The Kings have been an early adopter for virtual reality, having invested in the VR company VOKE.
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Before the Sacramento Kings tip off the NBA’s season-long schedule of live virtual reality broadcasts, they’ll broadcast a pre-game show in VR on Facebook Live.
The Kings have been early adopters of virtual reality, having invested in VOKE, a VR company. They used VOKE to stream last year’s home opener at Sleep Train Arena so that children at a local hospital and at a school in Mumbai could watch as they became the first team to stream a VR game independently.
Two years ago, the Kings used virtual reality to preview the Golden 1 Center and show fans their new arena before construction even began.
“Around the world, there are fans who may never have the chance to be a part of the spectacle of NBA basketball,” Kings owner and chairman Vivek Ranadive said in a 2015 statement. “By partnering with VOKE, we can share the in-arena excitement in an unprecedented way. Through technology, we’ll connect with emerging fans, find new ones and provide a truly unique experience.”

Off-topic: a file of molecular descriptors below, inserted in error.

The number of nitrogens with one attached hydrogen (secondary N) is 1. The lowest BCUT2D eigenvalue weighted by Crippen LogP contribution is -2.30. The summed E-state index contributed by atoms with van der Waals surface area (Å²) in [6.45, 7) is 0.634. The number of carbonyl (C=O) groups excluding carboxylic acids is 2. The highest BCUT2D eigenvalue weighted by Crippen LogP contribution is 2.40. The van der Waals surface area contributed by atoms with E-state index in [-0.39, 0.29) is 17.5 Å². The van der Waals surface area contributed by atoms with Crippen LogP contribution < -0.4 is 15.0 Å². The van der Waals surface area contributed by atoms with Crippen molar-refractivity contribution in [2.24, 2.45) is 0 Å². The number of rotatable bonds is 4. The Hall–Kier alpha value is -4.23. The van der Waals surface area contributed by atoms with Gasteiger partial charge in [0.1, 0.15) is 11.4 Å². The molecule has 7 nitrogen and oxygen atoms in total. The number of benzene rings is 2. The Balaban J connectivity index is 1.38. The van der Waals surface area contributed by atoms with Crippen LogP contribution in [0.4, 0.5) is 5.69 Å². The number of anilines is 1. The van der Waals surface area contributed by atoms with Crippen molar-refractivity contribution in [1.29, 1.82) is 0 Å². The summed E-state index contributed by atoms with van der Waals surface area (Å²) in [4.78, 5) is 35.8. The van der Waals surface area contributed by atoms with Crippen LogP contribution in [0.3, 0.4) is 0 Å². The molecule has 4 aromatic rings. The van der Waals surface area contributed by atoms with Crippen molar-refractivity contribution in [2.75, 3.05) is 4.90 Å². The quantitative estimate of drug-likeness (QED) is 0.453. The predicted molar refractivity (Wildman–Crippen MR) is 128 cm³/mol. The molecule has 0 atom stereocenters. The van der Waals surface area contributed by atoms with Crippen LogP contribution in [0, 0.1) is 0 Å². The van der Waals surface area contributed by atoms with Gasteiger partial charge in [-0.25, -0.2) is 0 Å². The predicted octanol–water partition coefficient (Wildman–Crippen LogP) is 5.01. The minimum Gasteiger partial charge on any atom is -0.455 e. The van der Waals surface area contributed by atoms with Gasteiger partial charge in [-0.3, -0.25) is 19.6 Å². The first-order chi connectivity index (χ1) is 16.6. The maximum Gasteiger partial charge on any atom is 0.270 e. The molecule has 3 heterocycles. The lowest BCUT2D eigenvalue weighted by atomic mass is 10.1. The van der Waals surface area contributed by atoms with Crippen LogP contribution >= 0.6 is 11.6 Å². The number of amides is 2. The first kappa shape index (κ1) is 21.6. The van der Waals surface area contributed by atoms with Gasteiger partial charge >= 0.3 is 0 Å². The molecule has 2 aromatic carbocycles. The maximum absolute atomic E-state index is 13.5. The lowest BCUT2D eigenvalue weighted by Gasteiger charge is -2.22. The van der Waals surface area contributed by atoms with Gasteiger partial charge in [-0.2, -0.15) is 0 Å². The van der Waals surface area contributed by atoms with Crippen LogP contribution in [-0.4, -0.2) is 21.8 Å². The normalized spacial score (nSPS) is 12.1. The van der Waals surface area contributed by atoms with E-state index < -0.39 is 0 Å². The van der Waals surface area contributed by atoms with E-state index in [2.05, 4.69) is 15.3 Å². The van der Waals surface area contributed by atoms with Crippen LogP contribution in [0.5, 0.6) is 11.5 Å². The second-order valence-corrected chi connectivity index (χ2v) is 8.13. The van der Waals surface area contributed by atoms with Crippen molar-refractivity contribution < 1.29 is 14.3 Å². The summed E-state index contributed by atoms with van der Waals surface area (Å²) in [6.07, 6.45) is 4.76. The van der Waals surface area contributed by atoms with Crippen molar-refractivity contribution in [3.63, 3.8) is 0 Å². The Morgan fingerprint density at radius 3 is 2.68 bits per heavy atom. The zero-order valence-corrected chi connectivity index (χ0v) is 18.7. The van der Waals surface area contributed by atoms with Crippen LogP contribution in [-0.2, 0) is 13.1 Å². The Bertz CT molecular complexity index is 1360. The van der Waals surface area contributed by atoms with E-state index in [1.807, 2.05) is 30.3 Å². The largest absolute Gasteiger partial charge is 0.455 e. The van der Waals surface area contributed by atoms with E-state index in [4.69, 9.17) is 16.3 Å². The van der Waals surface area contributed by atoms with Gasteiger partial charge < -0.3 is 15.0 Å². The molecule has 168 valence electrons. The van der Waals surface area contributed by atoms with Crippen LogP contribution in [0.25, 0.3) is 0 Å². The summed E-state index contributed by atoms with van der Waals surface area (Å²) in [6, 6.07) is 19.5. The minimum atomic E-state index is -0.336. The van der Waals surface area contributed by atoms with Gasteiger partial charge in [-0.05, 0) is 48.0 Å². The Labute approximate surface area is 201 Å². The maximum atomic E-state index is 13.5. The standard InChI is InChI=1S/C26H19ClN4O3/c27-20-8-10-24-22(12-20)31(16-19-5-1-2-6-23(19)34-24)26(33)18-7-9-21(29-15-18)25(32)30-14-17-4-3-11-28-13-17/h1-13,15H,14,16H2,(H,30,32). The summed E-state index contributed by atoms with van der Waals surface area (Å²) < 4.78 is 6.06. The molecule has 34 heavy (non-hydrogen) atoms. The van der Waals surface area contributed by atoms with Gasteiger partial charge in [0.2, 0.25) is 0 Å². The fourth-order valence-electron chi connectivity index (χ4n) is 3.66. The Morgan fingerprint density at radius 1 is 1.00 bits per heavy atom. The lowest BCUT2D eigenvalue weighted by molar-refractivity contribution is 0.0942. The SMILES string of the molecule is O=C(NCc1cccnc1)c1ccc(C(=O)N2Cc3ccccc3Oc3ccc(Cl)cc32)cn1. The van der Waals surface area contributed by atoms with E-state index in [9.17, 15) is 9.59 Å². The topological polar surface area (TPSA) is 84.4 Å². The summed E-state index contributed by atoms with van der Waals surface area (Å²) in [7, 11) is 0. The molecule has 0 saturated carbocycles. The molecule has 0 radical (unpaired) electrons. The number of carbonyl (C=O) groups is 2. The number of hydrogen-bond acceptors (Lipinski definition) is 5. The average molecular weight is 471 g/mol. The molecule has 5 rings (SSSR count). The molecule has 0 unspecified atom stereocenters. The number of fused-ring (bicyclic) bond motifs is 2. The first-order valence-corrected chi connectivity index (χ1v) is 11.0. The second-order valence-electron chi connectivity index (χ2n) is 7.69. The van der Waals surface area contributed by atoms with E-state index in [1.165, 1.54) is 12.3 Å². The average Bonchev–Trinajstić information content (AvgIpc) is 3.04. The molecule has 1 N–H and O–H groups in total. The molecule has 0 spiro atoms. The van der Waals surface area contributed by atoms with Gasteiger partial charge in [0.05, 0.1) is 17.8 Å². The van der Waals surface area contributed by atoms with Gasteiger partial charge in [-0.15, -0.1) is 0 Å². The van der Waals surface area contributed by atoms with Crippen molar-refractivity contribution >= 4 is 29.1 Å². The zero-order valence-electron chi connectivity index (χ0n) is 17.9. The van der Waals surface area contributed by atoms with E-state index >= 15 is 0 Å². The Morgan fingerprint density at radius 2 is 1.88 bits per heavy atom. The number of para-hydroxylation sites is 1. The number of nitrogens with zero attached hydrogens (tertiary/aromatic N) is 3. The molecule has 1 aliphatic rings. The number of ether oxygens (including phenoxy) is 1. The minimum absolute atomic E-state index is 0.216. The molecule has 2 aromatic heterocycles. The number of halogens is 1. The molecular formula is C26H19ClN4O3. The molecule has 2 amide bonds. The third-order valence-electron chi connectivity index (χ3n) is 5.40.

The unique experience the Kings are giving their fans on opening night includes experiencing first-hand the Golden 1 Center, one of the most technologically-advanced arenas in the world.
The Kings organization has game entry set up so that if you buy tickets and a parking pass on the team’s app, you will receive notifications for last minutes ticket updates, you will be notified on where the best place to park is, your phone will guide you to your seat and asks if you would like any food or beverages. If the answer is yes, you can place your order and attendants will bring it to your seat.
There are 50 miles of fiber-optic cable and 300-plus miles of copper throughout the arena, providing hundreds of Wi-Fi access points around the building. There is a 6,000-square-foot data center in the stadium and another room that will provide cell service throughout every inch of the building.
The arena is entirely solar-powered with panels covering the roof and sunshine providing about 15% of the necessary power. The rest will come from a local solar farm. To save water, the franchise installed low-flow toilets, and the arena is cooled from underneath rather than from large air conditioners in the ceiling.